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Models of Choking: A Study of Sport performance Under Pressure.

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Choking, as defined in this article, refers to “a critical deterioration in skill execution leading to substandard performance that is caused by an elevation in anxiety levels under perceived pressure at a time when successful outcome is normally attainable by the athlete”. A point to take note of is that to date, researchers have not been able to entirely agree on an operational definition of ‘choking’. This can be seen where Mesagno, Marchant, and Morris (2009) defined choking as “the critical deterioration in the execution of habitual processes that results from an increase in anxiety under perceived pressure”. Although there are many definitions being proposed, what is critical is that the definitions all point in the same direction where a player who is experiencing choking is unsuccessful when he is typically supposed to be successful and this also occurs when the final result of the competition has yet to be determined.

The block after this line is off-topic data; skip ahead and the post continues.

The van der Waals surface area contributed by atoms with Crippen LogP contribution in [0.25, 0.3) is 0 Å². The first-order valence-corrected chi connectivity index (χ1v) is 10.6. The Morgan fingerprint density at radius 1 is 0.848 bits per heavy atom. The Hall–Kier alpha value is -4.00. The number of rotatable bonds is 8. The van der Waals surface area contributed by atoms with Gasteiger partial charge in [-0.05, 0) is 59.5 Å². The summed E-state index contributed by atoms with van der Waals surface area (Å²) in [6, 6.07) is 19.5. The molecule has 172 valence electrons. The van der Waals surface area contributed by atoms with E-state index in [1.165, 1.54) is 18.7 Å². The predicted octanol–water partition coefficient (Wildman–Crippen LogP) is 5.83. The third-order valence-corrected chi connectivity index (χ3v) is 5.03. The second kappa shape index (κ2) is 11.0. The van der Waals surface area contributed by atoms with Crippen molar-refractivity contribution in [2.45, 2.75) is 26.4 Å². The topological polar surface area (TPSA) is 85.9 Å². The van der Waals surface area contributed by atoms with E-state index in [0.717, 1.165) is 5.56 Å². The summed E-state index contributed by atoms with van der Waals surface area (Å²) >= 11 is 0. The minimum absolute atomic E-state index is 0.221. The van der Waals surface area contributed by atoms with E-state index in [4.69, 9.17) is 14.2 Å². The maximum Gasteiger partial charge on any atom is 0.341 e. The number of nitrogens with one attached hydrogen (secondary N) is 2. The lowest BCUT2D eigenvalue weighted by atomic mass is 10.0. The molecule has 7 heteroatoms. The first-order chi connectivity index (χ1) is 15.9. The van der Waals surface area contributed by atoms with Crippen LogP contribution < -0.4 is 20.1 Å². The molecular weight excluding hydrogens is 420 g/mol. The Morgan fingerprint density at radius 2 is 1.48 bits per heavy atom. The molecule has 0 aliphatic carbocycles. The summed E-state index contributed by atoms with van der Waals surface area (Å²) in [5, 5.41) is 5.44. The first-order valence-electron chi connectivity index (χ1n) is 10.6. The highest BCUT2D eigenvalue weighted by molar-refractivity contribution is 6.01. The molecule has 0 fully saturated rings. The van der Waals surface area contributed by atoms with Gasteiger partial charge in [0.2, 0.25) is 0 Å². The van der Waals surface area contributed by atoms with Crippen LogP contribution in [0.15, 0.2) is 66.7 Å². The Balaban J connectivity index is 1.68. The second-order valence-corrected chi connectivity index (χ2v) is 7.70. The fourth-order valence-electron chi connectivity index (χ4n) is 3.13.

2 models of choking were mentioned in this article:

i. Self-Focus Model

ii. Distraction Model

The self-focus model which was proposed by Baumeister (1984) stated that an increase in self-awareness and anxiety on being able to perform correctly results in choking. Further research mentioned in the article states that as an athlete increases his desire and motivation to perform well, he tends to be more conscious and self-aware of his own behaviours. This can be validated where Jackson et al. (2006) stated that “explicit monitoring may have a detrimental effect on performance when performers attempt to both consciously monitor and control movements”.

In the distraction model, the performance of an athlete decreases under pressure as he shifts his attention from cues which are crucial to his task to irrel...

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